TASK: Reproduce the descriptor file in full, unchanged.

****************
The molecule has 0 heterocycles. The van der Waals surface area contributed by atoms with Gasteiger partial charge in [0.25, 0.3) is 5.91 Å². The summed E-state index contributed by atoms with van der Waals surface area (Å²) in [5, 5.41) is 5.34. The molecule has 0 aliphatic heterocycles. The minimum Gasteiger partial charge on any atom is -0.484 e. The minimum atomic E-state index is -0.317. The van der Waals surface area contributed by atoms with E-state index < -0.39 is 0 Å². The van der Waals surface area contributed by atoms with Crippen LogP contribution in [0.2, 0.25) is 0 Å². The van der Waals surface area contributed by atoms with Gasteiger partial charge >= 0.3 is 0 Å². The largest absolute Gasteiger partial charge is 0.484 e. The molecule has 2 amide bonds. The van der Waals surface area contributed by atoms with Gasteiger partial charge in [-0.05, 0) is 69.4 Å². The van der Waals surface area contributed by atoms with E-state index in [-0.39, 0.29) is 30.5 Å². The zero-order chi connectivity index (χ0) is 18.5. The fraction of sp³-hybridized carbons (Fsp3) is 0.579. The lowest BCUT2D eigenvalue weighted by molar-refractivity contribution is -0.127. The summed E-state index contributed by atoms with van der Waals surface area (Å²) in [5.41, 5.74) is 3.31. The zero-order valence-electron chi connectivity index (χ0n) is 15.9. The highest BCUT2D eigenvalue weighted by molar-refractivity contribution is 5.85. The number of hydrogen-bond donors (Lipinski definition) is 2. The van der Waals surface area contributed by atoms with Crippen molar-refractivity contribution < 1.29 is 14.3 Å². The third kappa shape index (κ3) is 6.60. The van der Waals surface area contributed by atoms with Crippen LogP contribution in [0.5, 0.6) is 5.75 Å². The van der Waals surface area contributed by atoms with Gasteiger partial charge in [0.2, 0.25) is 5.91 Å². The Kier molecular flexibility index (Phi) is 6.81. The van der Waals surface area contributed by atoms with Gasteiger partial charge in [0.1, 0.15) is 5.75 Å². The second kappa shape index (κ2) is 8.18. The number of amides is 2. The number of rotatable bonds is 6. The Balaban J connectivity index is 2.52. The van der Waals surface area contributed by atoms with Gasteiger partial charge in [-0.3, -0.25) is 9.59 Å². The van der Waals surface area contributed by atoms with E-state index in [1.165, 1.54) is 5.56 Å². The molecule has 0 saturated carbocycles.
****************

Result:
The molecule has 0 heterocycles. The van der Waals surface area contributed by atoms with Gasteiger partial charge in [0.25, 0.3) is 5.91 Å². The summed E-state index contributed by atoms with van der Waals surface area (Å²) in [5, 5.41) is 5.34. The molecule has 0 aliphatic heterocycles. The minimum Gasteiger partial charge on any atom is -0.484 e. The minimum atomic E-state index is -0.317. The van der Waals surface area contributed by atoms with E-state index < -0.39 is 0 Å². The van der Waals surface area contributed by atoms with Crippen LogP contribution in [0.2, 0.25) is 0 Å². The van der Waals surface area contributed by atoms with Gasteiger partial charge >= 0.3 is 0 Å². The largest absolute Gasteiger partial charge is 0.484 e. The molecule has 2 amide bonds. The van der Waals surface area contributed by atoms with Gasteiger partial charge in [-0.05, 0) is 69.4 Å². The van der Waals surface area contributed by atoms with E-state index in [-0.39, 0.29) is 30.5 Å². The zero-order chi connectivity index (χ0) is 18.5. The fraction of sp³-hybridized carbons (Fsp3) is 0.579. The lowest BCUT2D eigenvalue weighted by molar-refractivity contribution is -0.127. The summed E-state index contributed by atoms with van der Waals surface area (Å²) in [5.41, 5.74) is 3.31. The zero-order valence-electron chi connectivity index (χ0n) is 15.9. The highest BCUT2D eigenvalue weighted by molar-refractivity contribution is 5.85. The number of hydrogen-bond donors (Lipinski definition) is 2. The van der Waals surface area contributed by atoms with Crippen molar-refractivity contribution < 1.29 is 14.3 Å². The third kappa shape index (κ3) is 6.60. The van der Waals surface area contributed by atoms with Crippen LogP contribution in [0.5, 0.6) is 5.75 Å². The van der Waals surface area contributed by atoms with Gasteiger partial charge in [0.2, 0.25) is 5.91 Å². The Kier molecular flexibility index (Phi) is 6.81. The van der Waals surface area contributed by atoms with Gasteiger partial charge in [0.1, 0.15) is 5.75 Å². The second kappa shape index (κ2) is 8.18. The number of amides is 2. The number of rotatable bonds is 6. The Balaban J connectivity index is 2.52. The van der Waals surface area contributed by atoms with Gasteiger partial charge in [-0.3, -0.25) is 9.59 Å². The van der Waals surface area contributed by atoms with E-state index in [1.165, 1.54) is 5.56 Å². The molecule has 0 saturated carbocycles.